My Favorite Apps for Writing

These are the apps I use on a daily basis for writing, editing, and organizing.

Prose & Poetry

ObsidianAll platforms

Obsidian turns your current writing directory into an organized “vault” where you can edit, preview, and organize your markdown files. I like that it has support for community-driven plugins – sort of like Chrome extension for your text editor. And Obsidian doesn’t force you into its cloud storage – you can keep your vaults wherever you want. I store mine in a Dropbox so my writing is always backed up to the cloud.

Worthy competitors: iA Writer


SluglineMac, iOS

I prefer screenwriting apps based on Fountain, an open-source format that can be opened with any plain text editor. This prevents you from getting locked in to any particular editor, and gives me a better sense of ownership over my writing. Of all the Fountain-based editors I’ve tried, Slugline is my favorite. It has minimal settings, an uncluttered interface, and a fullscreen mode that lets you write distraction-free.

Worthy competitors: Highland 2


WorkflowyAll platforms

If you need to create a story outline, create a research list, or cross off project tasks as they’re completed, check out Workflowy. This free app lets you create lists of infinitely-nested text, and gives you pretty much everything you need to be productive – tags, sharing, card views – without any extra fluff. Its flexibility is its greatest strength.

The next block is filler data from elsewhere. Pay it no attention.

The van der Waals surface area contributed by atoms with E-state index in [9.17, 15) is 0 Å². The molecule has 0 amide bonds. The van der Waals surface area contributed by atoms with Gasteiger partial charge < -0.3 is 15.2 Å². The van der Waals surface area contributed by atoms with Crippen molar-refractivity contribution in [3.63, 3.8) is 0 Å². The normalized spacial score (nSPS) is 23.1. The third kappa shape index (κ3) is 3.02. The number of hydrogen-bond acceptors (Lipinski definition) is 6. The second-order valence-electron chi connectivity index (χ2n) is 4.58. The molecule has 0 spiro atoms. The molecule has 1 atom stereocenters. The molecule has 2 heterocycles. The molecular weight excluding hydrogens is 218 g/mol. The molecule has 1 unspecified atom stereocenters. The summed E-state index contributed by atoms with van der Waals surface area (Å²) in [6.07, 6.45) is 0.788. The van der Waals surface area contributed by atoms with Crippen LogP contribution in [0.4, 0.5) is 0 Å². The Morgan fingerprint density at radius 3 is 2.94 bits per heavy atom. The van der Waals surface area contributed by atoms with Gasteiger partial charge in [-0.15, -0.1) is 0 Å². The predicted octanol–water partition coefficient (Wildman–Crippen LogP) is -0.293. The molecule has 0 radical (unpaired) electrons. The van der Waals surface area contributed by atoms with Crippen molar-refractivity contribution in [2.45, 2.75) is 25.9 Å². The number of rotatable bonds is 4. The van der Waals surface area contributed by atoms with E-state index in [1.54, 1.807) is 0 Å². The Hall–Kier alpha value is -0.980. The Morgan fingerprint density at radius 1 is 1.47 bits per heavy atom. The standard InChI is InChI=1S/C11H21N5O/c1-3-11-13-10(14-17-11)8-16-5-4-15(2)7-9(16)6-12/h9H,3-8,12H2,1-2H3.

Quickly capturing ideas

TotMac, iOS

Everyone needs an idea inbox. When an idea pops into my head, I open up Tot, jot it down, and get back to my day. My ideas are automatically synced to the cloud so I have them with me in the car, at my desk, and by my bedside. Unlike the stock iOS Notes app, Tot has no filing system – it works best as a place to dump unstructured thoughts and ideas that you’ll organize later.

Worthy competitors: Pensieve, pocket notebook, emailing yourself

Staying organized

NotionAll platforms

Different types of projects live in various places. It can be difficult to stay mentally organized with everything so spread out. Notion is a “personal knowledge base,” a sort of digital binder where you can keep tabs on everything going on in your life. I use Notion to track what projects I’m working on, what’s coming up next, and what I’d like to work on down the line.

Worthy competitors: Airtable

Keeping drafts straight

GitAll platforms

Once upon a time, my project folders consisted of dozens of drafts, each differentiated by the date in the filename. It was a way of ensuring that I always had my old drafts in case I ever needed to go back and reference them. But when I switched to Git, I said goodbye to overcrowded project folders for good. Git is a tool for saving a “version history” of your writing, without having to save multiple copies. At the end of each writing session, I “commit” the day’s changes with a quick note about what I worked on. At any point in the future, I can scroll through the historical log of changes and read or revert to any previous version.